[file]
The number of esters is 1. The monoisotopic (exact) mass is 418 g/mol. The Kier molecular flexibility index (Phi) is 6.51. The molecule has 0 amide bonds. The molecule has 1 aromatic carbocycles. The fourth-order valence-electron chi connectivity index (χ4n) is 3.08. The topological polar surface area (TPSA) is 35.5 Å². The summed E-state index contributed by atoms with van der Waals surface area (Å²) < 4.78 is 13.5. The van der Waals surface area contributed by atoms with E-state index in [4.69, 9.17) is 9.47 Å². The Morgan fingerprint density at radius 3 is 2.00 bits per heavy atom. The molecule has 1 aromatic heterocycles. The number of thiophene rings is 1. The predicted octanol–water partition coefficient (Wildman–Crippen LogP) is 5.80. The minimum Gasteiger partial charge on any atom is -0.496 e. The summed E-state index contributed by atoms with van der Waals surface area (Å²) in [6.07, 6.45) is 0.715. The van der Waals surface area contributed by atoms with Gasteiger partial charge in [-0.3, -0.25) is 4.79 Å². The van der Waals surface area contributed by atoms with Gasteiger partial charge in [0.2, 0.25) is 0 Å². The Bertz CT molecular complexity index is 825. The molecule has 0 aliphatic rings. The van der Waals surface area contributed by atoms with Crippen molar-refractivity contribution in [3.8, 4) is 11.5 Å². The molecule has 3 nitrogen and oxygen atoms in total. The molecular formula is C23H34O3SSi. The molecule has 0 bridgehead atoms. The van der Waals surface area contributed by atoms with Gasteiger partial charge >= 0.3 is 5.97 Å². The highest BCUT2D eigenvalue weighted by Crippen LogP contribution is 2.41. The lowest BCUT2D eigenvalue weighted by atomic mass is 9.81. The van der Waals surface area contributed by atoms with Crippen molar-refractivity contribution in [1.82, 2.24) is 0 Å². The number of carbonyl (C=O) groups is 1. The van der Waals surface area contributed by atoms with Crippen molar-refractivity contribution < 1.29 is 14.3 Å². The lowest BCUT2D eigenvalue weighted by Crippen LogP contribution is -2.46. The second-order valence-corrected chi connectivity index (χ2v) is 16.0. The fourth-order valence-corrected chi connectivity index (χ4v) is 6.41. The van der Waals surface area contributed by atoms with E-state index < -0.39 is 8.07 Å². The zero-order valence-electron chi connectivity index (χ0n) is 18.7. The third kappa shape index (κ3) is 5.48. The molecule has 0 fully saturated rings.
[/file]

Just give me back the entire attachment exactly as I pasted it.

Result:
The number of esters is 1. The monoisotopic (exact) mass is 418 g/mol. The Kier molecular flexibility index (Phi) is 6.51. The molecule has 0 amide bonds. The molecule has 1 aromatic carbocycles. The fourth-order valence-electron chi connectivity index (χ4n) is 3.08. The topological polar surface area (TPSA) is 35.5 Å². The summed E-state index contributed by atoms with van der Waals surface area (Å²) < 4.78 is 13.5. The van der Waals surface area contributed by atoms with E-state index in [4.69, 9.17) is 9.47 Å². The Morgan fingerprint density at radius 3 is 2.00 bits per heavy atom. The molecule has 1 aromatic heterocycles. The number of thiophene rings is 1. The predicted octanol–water partition coefficient (Wildman–Crippen LogP) is 5.80. The minimum Gasteiger partial charge on any atom is -0.496 e. The summed E-state index contributed by atoms with van der Waals surface area (Å²) in [6.07, 6.45) is 0.715. The van der Waals surface area contributed by atoms with Gasteiger partial charge in [-0.3, -0.25) is 4.79 Å². The van der Waals surface area contributed by atoms with Gasteiger partial charge in [0.2, 0.25) is 0 Å². The Bertz CT molecular complexity index is 825. The molecule has 0 aliphatic rings. The van der Waals surface area contributed by atoms with Crippen molar-refractivity contribution in [3.8, 4) is 11.5 Å². The molecule has 3 nitrogen and oxygen atoms in total. The molecular formula is C23H34O3SSi. The molecule has 0 bridgehead atoms. The van der Waals surface area contributed by atoms with Gasteiger partial charge >= 0.3 is 5.97 Å². The highest BCUT2D eigenvalue weighted by Crippen LogP contribution is 2.41. The lowest BCUT2D eigenvalue weighted by atomic mass is 9.81. The van der Waals surface area contributed by atoms with Crippen molar-refractivity contribution in [1.82, 2.24) is 0 Å². The number of carbonyl (C=O) groups is 1. The van der Waals surface area contributed by atoms with Crippen molar-refractivity contribution < 1.29 is 14.3 Å². The lowest BCUT2D eigenvalue weighted by Crippen LogP contribution is -2.46. The second-order valence-corrected chi connectivity index (χ2v) is 16.0. The fourth-order valence-corrected chi connectivity index (χ4v) is 6.41. The van der Waals surface area contributed by atoms with E-state index < -0.39 is 8.07 Å². The zero-order valence-electron chi connectivity index (χ0n) is 18.7. The third kappa shape index (κ3) is 5.48. The molecule has 0 fully saturated rings.